In the digital world, most of our tools (as software developers, system administrations, web designers) are multi-faceted. They have a lot of depth to them. Think about what a good text editor can do:
- Edit text
- Manipulate text (search/replace/transform)
- Syntax highlight based on languages
- Launch external tools on that text (preview/validate/compile)
- Manage files and versions
- Much more … (many have plugin systems to add what isn’t in the core)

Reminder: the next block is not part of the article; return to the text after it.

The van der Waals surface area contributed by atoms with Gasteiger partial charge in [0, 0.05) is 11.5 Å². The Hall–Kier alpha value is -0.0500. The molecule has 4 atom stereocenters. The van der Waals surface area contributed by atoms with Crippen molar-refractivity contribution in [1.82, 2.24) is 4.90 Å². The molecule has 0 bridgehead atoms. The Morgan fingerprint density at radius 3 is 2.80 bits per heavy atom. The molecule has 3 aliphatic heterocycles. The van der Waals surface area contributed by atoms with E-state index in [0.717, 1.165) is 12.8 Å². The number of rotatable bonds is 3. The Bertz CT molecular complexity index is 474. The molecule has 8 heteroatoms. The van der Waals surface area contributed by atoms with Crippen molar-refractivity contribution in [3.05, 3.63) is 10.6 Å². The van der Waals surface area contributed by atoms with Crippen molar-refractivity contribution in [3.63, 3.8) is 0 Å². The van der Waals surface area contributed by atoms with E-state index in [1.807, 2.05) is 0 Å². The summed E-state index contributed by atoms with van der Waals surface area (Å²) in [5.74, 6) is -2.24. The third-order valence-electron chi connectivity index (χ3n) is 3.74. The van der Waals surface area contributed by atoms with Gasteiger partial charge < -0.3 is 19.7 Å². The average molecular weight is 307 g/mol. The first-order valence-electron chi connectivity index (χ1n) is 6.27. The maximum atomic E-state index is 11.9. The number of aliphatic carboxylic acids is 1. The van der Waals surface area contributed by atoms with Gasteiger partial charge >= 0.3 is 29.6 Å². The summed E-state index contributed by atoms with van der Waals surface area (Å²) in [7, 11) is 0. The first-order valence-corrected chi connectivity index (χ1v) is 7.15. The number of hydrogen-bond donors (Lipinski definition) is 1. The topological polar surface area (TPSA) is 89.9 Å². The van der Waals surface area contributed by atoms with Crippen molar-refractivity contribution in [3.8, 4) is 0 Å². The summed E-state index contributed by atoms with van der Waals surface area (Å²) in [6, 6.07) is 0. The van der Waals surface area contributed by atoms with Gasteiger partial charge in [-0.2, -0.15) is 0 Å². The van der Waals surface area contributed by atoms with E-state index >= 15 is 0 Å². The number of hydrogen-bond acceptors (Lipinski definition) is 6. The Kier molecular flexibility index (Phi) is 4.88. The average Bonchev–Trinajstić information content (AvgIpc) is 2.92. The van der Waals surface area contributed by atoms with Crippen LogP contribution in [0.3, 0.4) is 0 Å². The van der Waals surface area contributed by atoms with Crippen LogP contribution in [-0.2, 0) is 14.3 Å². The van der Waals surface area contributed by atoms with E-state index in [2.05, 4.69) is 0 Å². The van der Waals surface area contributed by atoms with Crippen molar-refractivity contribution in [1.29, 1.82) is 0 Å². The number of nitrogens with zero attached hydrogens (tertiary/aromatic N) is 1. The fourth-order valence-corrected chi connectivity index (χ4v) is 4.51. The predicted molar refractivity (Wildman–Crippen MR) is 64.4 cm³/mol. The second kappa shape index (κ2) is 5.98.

If you are using a full IDE for software development the list is even longer.
The question is, do you know the tool you are using well? Have you been through the documentation, learnt what it can do, how to get to things (shortcuts) and where it can save you time?
If you are going to be working with such software on a regular basis, then that is a very important “Step 0” before you start doing anything. You build familiarity over time, but even a cursory glance of the documentation on the tool, may give you insights into how to use it better (or perhaps into a better tool for the job).